<address id="9fb5l"></address>

        . 24/7 Space News .




        Subscribe to our free daily newsletters



        OUTER PLANETS
        SwRI study describes discovery of close binary trans-Neptunian object
        by Staff Writers
        San Antonio TX (SPX) Sep 29, 2020

        This image is an artist's impression of the trans-Neptunian object that two Southwest Research Institute scientists recently discovered is a binary object.

        A new study authored by Southwest Research In-stitute scientists Rodrigo Leiva and Marc Buie reveals the binary nature of a trans-Neptunian object (TNO). Leiva and Buie utilized data obtained by the Research and Education Collaborative Occultation Network (RECON), a citizen science research net-work dedicated to observing the outer solar system. The study was published this month in The Astrophysical Journal.

        Trans-Neptunian objects (TNOs) are small icy bodies that orbit the Sun beyond Neptune. Binary TNOs occur when two of these objects orbit each other while together orbiting the Sun. Leiva and Buie discovered two objects in a particularly close gravitational configuration.

        The pair was detected using a stellar occultation, which occurs when an object passes between Earth and a distant star which hides, or "occults," the star from view. Observers located in the path of the object's shadow can record the star blinking out and reappearing. The length of time that the object blocks the starlight can be used to determine its size.

        "In this instance, the occulted star also turned out to be a binary system. Binary stars are not unusual and binary objects are not unusual," Buie said. "But it is unusual that we had a binary TNO occulting a binary star."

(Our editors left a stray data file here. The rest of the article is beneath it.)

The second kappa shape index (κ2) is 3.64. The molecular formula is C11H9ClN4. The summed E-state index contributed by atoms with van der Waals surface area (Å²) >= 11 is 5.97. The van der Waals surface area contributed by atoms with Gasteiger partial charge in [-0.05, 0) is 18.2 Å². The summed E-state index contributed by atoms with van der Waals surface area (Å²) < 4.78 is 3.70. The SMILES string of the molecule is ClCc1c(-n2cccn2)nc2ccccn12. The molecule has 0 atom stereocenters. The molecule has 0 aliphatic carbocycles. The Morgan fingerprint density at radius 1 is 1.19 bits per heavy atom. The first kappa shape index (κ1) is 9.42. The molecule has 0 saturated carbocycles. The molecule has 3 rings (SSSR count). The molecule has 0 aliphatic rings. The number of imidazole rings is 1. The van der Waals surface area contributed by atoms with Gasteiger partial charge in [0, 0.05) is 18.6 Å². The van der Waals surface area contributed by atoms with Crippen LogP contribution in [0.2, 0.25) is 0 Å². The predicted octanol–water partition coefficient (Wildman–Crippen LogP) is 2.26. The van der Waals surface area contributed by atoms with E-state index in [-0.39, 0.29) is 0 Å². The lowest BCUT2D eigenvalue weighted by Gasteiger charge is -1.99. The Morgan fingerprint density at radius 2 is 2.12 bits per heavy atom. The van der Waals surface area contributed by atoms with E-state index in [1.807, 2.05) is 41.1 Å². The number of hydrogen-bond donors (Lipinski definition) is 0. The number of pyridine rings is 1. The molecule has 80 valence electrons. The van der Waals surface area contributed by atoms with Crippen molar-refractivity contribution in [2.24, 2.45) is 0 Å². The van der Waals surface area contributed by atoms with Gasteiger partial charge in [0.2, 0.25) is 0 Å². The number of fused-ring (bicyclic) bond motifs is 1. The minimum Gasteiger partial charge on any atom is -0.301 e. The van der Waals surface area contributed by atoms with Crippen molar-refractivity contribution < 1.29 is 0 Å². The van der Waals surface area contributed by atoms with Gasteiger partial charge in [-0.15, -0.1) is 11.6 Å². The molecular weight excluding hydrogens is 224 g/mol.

"What's also interesting and unusual is this object's characteristics," Leiva said. "The two components are quite close, only 350 kilometers apart. Most binary TNOs are very separated, usually 1,000 kilometers or more. This closeness makes this type of binary TNO difficult to detect with other methods, which is what RECON was designed to accomplish."

        The discovery of the new TNO was made possible by RECON, a collection of 56 observation stations stretching from Yuma, Arizona, to Orville, Washington. The NSF-funded project provides each station with an array of observation equipment, including 11-inch telescopes.

        High school teachers are trained by Leiva, Buie and Fiske Planetarium Director Dr. John Keller to operate the stations and observe occultations so they can then teach students how to make the same observations. RECON has seen several students go on to do research related to their observations in college.

        "To me this project is citizen science at its best," Buie said. "They're learning as well as making observations and helping to collect data. If they didn't do this, we wouldn't learn about these objects."

        RECON stations are commonly placed in small communities along an ideal line, from the southern to the northern border of the United States, for observation of stellar occultations. Eight additional stations were established in Canada in 2018 by colleagues of Leiva and Buie.